Regarding this, Pope Pius XII appointed Bishop Angelo Roncalli to the position of nuncio to the country of France. France was experiencing the hardships of World War II at the time and Bishop Roncalli arrived in the beginning of 1945. His warm and gentle personality helped him calm tensions and he used his charisma to interest politicians and win friends for himself and the Holy Mother Church. He also used these talents of his personality whilst he was an observer at meetings of UNESCO. Pope Pius XII saw his accomplishments and personality as quite exceptional so he had Bishop Roncalli raised to Cardinal in 1953. He was adorned with the scarlet zuchetto and cloak signigfying his office. His official position was cardinal-patriarch of Venice, and it was assumed that he would ride out the remainder of his pastoral career serving in that capacity.

Roncalli made a wonderful Cardinal, always present and accessible to his people and a cheerful man. He was appointed to an apostolic conclave - the same one that later elected him to be Supreme Pontiff on October 28, 1958. Cardinal Roncalli chose the name of John, becoming Pope John XXIII. Unfortunately, a short time after this, he was diagnosed with a fatal illness. He spoke out on issues important to him, such as the unicity of the church worldwide, as well as removed restrictions on the size of the College of Cardinals created by Pope Sixtus IV. He, regardless of his impeding illness, announced on January 25, 1959 that there was to be a general ecumenical council called “The Second Vatican Council,” after he called a synod of Bishops in Rome (a first ever), that would converge and discuss the universal Church and modify the church’s Canon Law. October 11, 1962 Pope John XXIII convoked the Vatican Council II. In the process of his pontificate he published Mater et Magistra in 1961 which honored Pope Leo XIII’s publication of his encyclical: Rerum Novarum.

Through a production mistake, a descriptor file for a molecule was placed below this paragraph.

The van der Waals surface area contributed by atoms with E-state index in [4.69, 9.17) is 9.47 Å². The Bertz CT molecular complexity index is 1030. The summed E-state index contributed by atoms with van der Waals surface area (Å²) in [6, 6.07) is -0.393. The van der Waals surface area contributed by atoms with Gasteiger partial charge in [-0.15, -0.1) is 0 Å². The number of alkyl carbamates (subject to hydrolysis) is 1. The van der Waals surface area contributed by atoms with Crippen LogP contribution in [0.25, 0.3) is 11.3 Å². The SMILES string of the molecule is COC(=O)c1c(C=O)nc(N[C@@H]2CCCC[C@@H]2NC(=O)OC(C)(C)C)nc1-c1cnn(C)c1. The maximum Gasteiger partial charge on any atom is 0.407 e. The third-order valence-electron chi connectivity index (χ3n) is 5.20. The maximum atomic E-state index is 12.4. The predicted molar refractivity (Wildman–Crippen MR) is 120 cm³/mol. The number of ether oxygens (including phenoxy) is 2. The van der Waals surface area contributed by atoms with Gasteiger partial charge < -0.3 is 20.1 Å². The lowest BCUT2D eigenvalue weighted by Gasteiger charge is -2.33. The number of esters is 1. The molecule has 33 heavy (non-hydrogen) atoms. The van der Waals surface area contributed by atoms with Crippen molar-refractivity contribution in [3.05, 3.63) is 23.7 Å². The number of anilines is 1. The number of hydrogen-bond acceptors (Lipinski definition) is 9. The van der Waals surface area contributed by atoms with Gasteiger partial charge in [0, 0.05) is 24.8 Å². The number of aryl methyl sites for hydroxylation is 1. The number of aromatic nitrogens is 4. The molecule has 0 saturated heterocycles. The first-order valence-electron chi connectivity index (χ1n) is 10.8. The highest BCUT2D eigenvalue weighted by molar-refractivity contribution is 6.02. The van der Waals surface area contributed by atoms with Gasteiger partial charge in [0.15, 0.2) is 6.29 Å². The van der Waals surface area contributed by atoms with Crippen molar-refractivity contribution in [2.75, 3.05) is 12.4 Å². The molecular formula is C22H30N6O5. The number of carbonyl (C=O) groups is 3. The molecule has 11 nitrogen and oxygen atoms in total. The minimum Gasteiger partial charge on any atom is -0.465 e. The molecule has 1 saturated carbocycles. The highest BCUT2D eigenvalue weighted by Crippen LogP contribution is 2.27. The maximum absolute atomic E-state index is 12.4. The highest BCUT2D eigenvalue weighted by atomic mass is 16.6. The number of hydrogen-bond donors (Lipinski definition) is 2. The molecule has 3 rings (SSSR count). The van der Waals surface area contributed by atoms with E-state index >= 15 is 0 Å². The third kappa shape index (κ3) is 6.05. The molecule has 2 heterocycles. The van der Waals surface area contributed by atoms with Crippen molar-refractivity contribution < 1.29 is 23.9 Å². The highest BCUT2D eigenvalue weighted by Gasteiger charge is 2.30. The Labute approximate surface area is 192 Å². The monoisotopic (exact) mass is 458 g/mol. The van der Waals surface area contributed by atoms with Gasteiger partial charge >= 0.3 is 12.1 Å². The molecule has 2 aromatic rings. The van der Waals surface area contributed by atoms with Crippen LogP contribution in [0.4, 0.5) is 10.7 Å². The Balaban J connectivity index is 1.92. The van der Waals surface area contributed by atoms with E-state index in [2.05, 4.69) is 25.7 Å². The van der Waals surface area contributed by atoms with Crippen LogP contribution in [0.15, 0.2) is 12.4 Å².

Unfortunately this exceptional man expired from his painful affliction on June 3, 1962 - A man who created remarkable accomplishments when he was only expected to be a “transitional pope” (as he was not expected to live long - He was 76 when he was elected Pope). John XXIII is regarded as a very warm and holy man, and is even under consideration for canonization as a Saint. He made great changes in the Catholic church in calling the first ever synod of Bishops in Rome as well as calling together the Second Vatican Council which modernized and transformed the Catholic Church’s interaction with its people, all unexpectedly through his short pontificate. What amazed people oftentimes more than his long history of accomplishments was his personality - always amiable, pleasant, and down to earth with his peoples.

His strong will to unite the Catholic church, especially from Eastern Churches, was quite intriguing and admirable. There stands to be learned a great deal from this man’s journey through life.

Editors Note:

On Sunday, 27 April 2014, John XXIII and Pope John Paul II were declared saints on Divine Mercy Sunday.